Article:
‘A very lucky selkie indeed’ – Rescuers free seal from netting 

The rescue of a young seal from netting washed ashore has again highlighted the dangers of marine litter to wildlife.

Bronagh Goodlad was walking her basset hound Pudding on Wester Quarff beach on Tuesday when they came across the tangled pup.

Unable to free the distressed creature, she called for help from Ailish Parham, who lives close by.

Although they managed to cut away much of the net, a tight section around the pup’s neck proved too tricky to shift.

After calling Hillswick Wildlife Sanctuary for advice, owners Jan and Pete Bevington asked experts Ryan and Sara Leith to assist.

Mr Leith, an experienced diver who has helped the sanctuary with rescues in the past, said the seal was clearly distressed.

“It couldn’t move and was totally wound up in a huge piece of netting,” he said.

“It wasn’t going anywhere, that’s for sure.”

Mr Leith covered the seal’s head and teeth with a towel, while his wife cut the rest of the net away.

Free at last, the seal slid off into the sea, apparently unharmed by its ordeal.

Mr Leith, an award-winning photographer, warned that seals can be dangerous and should not be approached, other than by experts.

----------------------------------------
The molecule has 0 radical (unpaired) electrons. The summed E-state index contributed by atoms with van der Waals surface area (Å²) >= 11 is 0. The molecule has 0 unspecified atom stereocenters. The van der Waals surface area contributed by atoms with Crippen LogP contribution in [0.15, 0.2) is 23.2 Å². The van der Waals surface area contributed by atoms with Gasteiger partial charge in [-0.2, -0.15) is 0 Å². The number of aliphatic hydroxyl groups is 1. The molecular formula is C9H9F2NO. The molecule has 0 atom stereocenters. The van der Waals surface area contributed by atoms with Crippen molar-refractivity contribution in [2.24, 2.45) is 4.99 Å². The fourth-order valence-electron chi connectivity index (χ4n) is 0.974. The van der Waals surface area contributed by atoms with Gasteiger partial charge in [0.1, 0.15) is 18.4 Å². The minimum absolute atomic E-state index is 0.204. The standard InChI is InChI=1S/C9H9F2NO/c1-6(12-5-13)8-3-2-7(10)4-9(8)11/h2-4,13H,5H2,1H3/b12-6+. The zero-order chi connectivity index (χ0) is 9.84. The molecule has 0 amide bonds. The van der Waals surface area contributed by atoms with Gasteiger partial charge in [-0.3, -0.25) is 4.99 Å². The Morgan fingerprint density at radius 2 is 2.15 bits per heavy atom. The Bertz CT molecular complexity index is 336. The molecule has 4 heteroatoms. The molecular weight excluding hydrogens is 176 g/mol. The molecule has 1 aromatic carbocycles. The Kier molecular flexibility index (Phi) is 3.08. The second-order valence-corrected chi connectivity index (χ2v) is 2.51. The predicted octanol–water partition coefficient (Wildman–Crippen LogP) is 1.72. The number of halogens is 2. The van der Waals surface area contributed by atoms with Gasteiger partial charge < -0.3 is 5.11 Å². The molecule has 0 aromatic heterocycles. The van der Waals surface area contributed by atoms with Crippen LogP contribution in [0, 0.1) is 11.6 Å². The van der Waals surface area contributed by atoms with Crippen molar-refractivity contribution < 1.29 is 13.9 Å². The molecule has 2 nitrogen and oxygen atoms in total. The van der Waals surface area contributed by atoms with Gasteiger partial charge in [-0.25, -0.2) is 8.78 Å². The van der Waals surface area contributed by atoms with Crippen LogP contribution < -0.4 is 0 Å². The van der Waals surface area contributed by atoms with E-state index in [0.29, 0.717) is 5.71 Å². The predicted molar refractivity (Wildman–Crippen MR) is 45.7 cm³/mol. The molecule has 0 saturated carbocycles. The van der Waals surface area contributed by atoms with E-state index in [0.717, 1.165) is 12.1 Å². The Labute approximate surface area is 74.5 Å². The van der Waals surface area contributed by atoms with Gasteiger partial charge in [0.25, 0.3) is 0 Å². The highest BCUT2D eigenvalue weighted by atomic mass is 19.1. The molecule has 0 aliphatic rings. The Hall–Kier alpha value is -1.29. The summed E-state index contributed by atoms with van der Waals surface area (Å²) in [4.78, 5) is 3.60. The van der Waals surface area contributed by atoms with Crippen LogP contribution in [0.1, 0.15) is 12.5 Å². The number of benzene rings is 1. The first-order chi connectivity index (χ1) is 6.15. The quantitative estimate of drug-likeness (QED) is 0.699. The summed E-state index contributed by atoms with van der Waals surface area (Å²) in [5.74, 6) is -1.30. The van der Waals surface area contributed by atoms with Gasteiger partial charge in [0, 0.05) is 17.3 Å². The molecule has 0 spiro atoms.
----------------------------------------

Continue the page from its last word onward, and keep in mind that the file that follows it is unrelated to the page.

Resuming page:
“They’re wild animals and a bite can be quite serious,” he said.

“If anyone comes across a seal they shouldn’t try to free it themselves – it’s better to call for help.

“You wouldn’t want to be dealing with the business end of one.”

After watching the seal swim off, they hauled the offending net up the beach for removal.

The rescue is just the latest encounter highlighting the dangers of discarded fishing gear on wildlife.

Mr Leith, who is port controller at Lerwick Port Authority, said it was an ongoing problem.

Hillswick Wildlife Sanctuary posted its thanks to the rescuers for their team efforts in saving the young seal’s life.

“A very lucky selkie indeed,” the sanctuary said.

“Far too many of our marine creatures are never able to free themselves from these floating death traps and suffer terribly.

“All the more reason for us all to focus our minds on keeping our shoreline as clear as possible of debris whenever we come across it.”

Ms Goodlad added: “I’m glad we found it and it is now okay.”


Add Your Comment
  • Adrienne McClymont

    • January 5th, 2022 20:34

    Beautiful and heartwarming story about the seal. Sadly the short video will not play. Even so I was impressed with the care and humane efforts by the locals. Being an island – though of course much much larger – in Australia we see similar threats to marine life. Sadly we also get whale beaching, one having occurred just in the last few days on the north coast of where I live. A great loss, still not well explained. Thanks again for this positive news item.
    Adrienne McClymont,
    Sydney, Australia


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